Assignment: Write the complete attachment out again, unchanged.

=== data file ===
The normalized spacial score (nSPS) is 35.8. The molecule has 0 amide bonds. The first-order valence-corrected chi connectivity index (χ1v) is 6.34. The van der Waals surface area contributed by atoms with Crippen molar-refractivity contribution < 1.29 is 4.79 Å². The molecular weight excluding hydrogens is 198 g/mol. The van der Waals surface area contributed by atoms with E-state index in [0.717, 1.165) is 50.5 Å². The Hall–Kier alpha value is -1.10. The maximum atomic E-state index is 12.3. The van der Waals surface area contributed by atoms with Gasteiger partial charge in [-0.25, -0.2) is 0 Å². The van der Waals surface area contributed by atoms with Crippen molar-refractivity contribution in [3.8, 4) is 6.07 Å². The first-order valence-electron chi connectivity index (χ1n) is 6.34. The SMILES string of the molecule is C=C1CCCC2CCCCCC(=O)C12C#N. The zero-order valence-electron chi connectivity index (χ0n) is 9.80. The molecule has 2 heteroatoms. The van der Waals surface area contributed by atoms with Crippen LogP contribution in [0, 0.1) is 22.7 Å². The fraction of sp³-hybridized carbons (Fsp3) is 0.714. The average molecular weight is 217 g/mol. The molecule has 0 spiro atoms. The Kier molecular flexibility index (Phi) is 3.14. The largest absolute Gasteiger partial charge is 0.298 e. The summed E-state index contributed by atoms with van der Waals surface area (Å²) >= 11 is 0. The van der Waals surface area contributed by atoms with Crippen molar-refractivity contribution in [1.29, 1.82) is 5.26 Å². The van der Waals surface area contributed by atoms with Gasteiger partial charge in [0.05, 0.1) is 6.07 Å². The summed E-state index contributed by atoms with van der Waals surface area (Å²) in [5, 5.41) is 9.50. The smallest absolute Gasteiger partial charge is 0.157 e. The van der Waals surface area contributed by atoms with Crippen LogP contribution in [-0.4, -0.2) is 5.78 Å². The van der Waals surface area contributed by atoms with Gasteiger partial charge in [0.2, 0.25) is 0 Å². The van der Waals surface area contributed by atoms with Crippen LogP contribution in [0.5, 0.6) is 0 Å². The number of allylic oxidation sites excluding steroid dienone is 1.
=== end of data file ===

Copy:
The normalized spacial score (nSPS) is 35.8. The molecule has 0 amide bonds. The first-order valence-corrected chi connectivity index (χ1v) is 6.34. The van der Waals surface area contributed by atoms with Crippen molar-refractivity contribution < 1.29 is 4.79 Å². The molecular weight excluding hydrogens is 198 g/mol. The van der Waals surface area contributed by atoms with E-state index in [0.717, 1.165) is 50.5 Å². The Hall–Kier alpha value is -1.10. The maximum atomic E-state index is 12.3. The van der Waals surface area contributed by atoms with Gasteiger partial charge in [-0.25, -0.2) is 0 Å². The van der Waals surface area contributed by atoms with Crippen molar-refractivity contribution in [3.8, 4) is 6.07 Å². The first-order valence-electron chi connectivity index (χ1n) is 6.34. The SMILES string of the molecule is C=C1CCCC2CCCCCC(=O)C12C#N. The zero-order valence-electron chi connectivity index (χ0n) is 9.80. The molecule has 2 heteroatoms. The van der Waals surface area contributed by atoms with Crippen LogP contribution in [0, 0.1) is 22.7 Å². The fraction of sp³-hybridized carbons (Fsp3) is 0.714. The average molecular weight is 217 g/mol. The molecule has 0 spiro atoms. The Kier molecular flexibility index (Phi) is 3.14. The largest absolute Gasteiger partial charge is 0.298 e. The summed E-state index contributed by atoms with van der Waals surface area (Å²) >= 11 is 0. The van der Waals surface area contributed by atoms with Crippen molar-refractivity contribution in [1.29, 1.82) is 5.26 Å². The van der Waals surface area contributed by atoms with Gasteiger partial charge in [0.05, 0.1) is 6.07 Å². The summed E-state index contributed by atoms with van der Waals surface area (Å²) in [5, 5.41) is 9.50. The smallest absolute Gasteiger partial charge is 0.157 e. The van der Waals surface area contributed by atoms with Crippen LogP contribution in [-0.4, -0.2) is 5.78 Å². The van der Waals surface area contributed by atoms with Gasteiger partial charge in [0.2, 0.25) is 0 Å². The van der Waals surface area contributed by atoms with Crippen LogP contribution in [0.5, 0.6) is 0 Å². The number of allylic oxidation sites excluding steroid dienone is 1.